Use your influence to lead wherever you are.

Clay Scoggins, lead pastor, North Point Community Church

Clay Scoggins is the lead pastor at North Point Community Church and works for Andy Stanley. His book, How to Lead When You’re Not in Charge, sums up in the title alone the potential tension and frustration of having a position of leadership but not, perhaps, the authority to make changes. More importantly, Scoggins wants Christians to understand that while they may not have an official title of authority, every one has the power to influence others and outcomes.

“Many of the greatest leaders in history had no title or positional authority to make change. They just had influence. And that’s the best tool of leadership any of us can have,” he says. “The sooner you and I begin to understand we don’t have to have authority to have influence, the sooner we begin to lead as we were made to lead…to harness our organizations to push change, new ideas, and progress forward.”

IN CHARGE OF SOMETHING

Scoggins is realistic about the potential for becoming passive or, as he terms it, becoming a “passive victim” when one’s ideas or plans are shut down by those over them. Instead, Scoggins believes people should realize that while no one is ultimately in charge of everything, everyone is in charge of something.

“God has put you in charge of something. And you can create an oasis of excellence wherever God has put you in charge,” he says. “Instead of complaining about the areas where I’m not in charge, I can be grateful for those places where I am in charge. And I can choose to lead as well as possible exactly where I am today.”

Another test to consider is that someone is always watching to see if we can handle the amount of authority already placed in front of us. Scoggins notes that when in a meeting with peers, you cannot tell folks to listen to you. Rather, he recommends, “You use influence you have built over time through faithfulness, kindness, competence, and trustworthiness. When you have that kind of trust with the people you work with, it’s powerful. And if you don’t have it, it’s frustrating. The good news is you can begin today to set a new trajectory for your future.”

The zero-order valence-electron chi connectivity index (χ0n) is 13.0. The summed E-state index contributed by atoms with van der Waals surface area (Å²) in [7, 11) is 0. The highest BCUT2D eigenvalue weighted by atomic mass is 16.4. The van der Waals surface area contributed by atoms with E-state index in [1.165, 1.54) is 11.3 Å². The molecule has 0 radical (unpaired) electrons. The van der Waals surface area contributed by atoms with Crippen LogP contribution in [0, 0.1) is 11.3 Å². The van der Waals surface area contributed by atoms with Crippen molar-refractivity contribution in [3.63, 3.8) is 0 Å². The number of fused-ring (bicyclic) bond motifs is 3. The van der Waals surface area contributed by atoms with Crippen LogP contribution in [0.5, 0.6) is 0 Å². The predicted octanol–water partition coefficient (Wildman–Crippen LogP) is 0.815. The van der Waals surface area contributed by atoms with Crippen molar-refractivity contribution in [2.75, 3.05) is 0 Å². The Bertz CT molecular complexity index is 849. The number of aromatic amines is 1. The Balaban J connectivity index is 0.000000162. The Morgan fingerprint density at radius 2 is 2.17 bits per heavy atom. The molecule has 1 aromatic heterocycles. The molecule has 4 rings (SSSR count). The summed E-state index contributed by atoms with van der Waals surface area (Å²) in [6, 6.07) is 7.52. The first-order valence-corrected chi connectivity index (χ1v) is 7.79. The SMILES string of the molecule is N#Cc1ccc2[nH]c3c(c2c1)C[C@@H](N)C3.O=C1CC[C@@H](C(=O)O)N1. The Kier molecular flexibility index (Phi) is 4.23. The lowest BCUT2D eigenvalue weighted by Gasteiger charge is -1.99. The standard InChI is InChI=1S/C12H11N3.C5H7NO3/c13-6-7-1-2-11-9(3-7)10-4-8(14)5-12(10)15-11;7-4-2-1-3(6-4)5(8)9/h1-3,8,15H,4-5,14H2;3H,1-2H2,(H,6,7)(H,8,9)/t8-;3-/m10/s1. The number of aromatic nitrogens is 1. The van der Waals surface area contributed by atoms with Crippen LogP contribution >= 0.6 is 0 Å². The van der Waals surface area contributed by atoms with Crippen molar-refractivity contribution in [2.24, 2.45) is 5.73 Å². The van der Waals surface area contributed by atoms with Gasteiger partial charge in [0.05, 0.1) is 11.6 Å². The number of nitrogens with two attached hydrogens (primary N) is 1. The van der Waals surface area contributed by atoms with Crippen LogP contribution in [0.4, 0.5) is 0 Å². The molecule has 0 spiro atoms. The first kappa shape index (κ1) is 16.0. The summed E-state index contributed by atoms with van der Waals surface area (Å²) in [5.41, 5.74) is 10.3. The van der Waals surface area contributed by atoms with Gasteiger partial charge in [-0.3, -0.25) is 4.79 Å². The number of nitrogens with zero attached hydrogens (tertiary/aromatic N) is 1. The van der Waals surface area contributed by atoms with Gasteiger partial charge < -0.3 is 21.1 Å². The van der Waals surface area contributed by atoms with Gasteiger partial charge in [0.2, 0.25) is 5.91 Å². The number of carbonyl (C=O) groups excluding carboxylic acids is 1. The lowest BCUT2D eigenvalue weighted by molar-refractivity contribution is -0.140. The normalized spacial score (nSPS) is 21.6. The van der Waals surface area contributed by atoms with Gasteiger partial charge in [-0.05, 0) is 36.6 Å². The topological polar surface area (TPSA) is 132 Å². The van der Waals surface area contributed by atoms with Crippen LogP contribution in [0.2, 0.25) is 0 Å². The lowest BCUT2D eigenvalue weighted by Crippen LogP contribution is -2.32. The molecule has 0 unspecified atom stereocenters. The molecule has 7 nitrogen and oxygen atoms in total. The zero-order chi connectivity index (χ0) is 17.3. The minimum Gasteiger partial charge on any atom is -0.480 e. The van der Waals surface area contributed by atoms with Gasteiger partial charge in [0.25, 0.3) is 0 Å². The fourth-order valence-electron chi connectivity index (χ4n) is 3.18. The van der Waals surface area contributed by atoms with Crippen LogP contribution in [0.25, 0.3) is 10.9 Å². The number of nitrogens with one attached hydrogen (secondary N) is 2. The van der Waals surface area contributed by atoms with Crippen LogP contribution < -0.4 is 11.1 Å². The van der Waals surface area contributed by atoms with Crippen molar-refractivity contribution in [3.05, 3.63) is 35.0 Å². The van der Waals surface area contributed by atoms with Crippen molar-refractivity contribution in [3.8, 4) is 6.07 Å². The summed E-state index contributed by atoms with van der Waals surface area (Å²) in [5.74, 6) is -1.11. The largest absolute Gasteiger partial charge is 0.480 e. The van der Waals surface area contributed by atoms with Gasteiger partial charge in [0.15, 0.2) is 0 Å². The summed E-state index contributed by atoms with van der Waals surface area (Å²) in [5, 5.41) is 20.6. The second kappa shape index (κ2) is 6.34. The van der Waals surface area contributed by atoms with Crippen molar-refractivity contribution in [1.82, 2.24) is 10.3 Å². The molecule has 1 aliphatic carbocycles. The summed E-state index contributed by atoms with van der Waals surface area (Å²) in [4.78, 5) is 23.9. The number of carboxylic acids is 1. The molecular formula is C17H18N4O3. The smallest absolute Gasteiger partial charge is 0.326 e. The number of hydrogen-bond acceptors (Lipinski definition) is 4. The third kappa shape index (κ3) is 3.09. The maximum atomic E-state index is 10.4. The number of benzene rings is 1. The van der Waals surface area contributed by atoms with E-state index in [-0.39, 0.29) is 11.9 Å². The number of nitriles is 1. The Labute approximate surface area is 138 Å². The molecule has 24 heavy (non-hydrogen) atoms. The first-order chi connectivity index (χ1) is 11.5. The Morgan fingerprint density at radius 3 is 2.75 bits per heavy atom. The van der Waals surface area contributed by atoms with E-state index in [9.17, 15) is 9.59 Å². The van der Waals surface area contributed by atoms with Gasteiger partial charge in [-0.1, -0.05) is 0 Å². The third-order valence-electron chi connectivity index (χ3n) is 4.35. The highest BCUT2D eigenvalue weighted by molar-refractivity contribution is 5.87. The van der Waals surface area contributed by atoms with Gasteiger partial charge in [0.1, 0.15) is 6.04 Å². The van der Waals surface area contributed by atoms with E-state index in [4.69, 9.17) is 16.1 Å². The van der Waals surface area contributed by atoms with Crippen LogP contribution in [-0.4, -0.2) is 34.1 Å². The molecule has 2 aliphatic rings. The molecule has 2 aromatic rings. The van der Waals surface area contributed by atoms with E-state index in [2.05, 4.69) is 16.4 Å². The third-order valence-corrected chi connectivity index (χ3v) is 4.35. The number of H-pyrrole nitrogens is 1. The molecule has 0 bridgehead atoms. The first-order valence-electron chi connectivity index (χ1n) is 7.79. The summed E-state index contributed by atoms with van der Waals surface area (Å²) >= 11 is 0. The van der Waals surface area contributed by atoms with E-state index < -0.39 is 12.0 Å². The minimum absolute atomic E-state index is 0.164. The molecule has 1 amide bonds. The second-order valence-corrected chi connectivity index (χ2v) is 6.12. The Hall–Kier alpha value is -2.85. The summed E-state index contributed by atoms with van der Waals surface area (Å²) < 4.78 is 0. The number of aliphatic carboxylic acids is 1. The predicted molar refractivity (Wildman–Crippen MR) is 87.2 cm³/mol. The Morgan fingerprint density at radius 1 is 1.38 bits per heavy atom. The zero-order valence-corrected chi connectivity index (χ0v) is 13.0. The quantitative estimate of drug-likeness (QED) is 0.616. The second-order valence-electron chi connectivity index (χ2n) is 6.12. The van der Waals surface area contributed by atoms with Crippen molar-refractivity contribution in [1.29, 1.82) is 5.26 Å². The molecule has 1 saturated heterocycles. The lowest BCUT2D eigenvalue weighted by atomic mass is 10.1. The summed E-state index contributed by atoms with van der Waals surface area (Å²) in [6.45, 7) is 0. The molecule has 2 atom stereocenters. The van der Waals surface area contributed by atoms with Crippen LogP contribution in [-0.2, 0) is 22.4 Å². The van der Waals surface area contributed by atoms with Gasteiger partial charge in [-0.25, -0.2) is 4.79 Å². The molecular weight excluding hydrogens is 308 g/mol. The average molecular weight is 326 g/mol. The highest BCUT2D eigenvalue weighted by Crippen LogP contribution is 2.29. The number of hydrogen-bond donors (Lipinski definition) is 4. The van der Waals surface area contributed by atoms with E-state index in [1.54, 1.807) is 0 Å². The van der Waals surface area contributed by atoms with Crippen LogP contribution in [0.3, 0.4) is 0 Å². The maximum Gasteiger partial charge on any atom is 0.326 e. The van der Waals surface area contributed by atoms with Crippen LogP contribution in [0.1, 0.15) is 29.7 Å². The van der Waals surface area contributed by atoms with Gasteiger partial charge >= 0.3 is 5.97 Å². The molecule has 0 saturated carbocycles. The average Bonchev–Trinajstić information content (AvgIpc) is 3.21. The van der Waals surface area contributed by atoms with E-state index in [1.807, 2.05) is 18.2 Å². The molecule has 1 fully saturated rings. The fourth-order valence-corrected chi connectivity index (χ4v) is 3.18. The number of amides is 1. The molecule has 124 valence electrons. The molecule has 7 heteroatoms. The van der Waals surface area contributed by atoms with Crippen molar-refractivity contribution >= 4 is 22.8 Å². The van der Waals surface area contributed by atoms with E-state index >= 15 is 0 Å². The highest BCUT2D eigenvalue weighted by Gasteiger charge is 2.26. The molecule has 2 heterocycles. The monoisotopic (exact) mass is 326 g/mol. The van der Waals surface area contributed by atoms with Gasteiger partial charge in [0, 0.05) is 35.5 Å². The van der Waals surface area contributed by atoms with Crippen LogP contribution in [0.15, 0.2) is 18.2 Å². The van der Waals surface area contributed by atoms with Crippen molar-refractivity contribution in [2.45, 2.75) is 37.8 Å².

INFLUENCE OVER AUTHORITY

Another fascinating aspect to the whole principle of influence is that it always outpaces authority. “The ultimate twist is this: The greatest leaders lead as if they are not in charge, even when they are in charge. Jesus did this. He had all the power of Heaven yet He chose to serve. He could have forced people to follow Him, but He didn’t. His closest followers chose to follow because of the way He loved and served them. Why did He lead that way? Because leveraging influence is a better way of leadership than wielding authority.”

Scoggins wants Christian booksellers to communicate this important fact to potential buyers who are interested in leadership growth and skills. “Ninety-nine percent of leadership material speaks to the 1 percent who are actually in charge. I wanted to speak for the rest of us.”

Although he isn’t an expert on leadership, Scoggins is on a mission to learn how to lead without authority. Retailers can apply these same principles as they seek to influence customers toward a deeper understanding of what it means to lead. “Whether you’re in the mailroom or the boardroom, you can learn to lead yourself well. And you can start today. You’ll be ready for increased authority tomorrow if you learn to lead with influence today.”

Scoggins sums up the main takeaways of his book in four succinct points that transcend workplace leadership territory: “Lead yourself. Choose positivity. Think critically. Reject passivity.”

—Michele Howe

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